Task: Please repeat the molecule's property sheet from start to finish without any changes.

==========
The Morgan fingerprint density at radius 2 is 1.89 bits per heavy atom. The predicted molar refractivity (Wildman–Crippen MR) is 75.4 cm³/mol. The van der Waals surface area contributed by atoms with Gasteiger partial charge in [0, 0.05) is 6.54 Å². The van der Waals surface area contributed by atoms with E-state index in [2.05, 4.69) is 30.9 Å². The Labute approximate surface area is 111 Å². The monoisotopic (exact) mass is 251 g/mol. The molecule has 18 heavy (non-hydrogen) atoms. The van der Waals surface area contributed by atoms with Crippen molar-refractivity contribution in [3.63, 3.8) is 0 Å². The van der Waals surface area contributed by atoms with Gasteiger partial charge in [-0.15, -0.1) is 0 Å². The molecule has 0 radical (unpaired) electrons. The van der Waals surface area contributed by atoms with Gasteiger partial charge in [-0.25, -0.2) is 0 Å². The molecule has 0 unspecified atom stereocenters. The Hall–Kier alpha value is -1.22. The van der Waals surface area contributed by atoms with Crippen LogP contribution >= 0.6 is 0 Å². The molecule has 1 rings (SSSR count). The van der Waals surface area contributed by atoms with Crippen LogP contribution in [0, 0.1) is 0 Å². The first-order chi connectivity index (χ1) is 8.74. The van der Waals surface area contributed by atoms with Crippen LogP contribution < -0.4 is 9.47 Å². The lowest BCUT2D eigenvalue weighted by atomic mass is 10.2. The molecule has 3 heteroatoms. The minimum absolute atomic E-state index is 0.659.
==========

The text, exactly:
The Morgan fingerprint density at radius 2 is 1.89 bits per heavy atom. The predicted molar refractivity (Wildman–Crippen MR) is 75.4 cm³/mol. The van der Waals surface area contributed by atoms with Gasteiger partial charge in [0, 0.05) is 6.54 Å². The van der Waals surface area contributed by atoms with E-state index in [2.05, 4.69) is 30.9 Å². The Labute approximate surface area is 111 Å². The monoisotopic (exact) mass is 251 g/mol. The molecule has 18 heavy (non-hydrogen) atoms. The van der Waals surface area contributed by atoms with Crippen molar-refractivity contribution in [3.63, 3.8) is 0 Å². The van der Waals surface area contributed by atoms with Gasteiger partial charge in [-0.15, -0.1) is 0 Å². The molecule has 0 radical (unpaired) electrons. The van der Waals surface area contributed by atoms with Gasteiger partial charge in [-0.25, -0.2) is 0 Å². The molecule has 0 unspecified atom stereocenters. The Hall–Kier alpha value is -1.22. The van der Waals surface area contributed by atoms with Crippen LogP contribution >= 0.6 is 0 Å². The molecule has 1 rings (SSSR count). The van der Waals surface area contributed by atoms with Crippen LogP contribution in [0, 0.1) is 0 Å². The first-order chi connectivity index (χ1) is 8.74. The van der Waals surface area contributed by atoms with Crippen LogP contribution < -0.4 is 9.47 Å². The lowest BCUT2D eigenvalue weighted by atomic mass is 10.2. The molecule has 3 heteroatoms. The minimum absolute atomic E-state index is 0.659.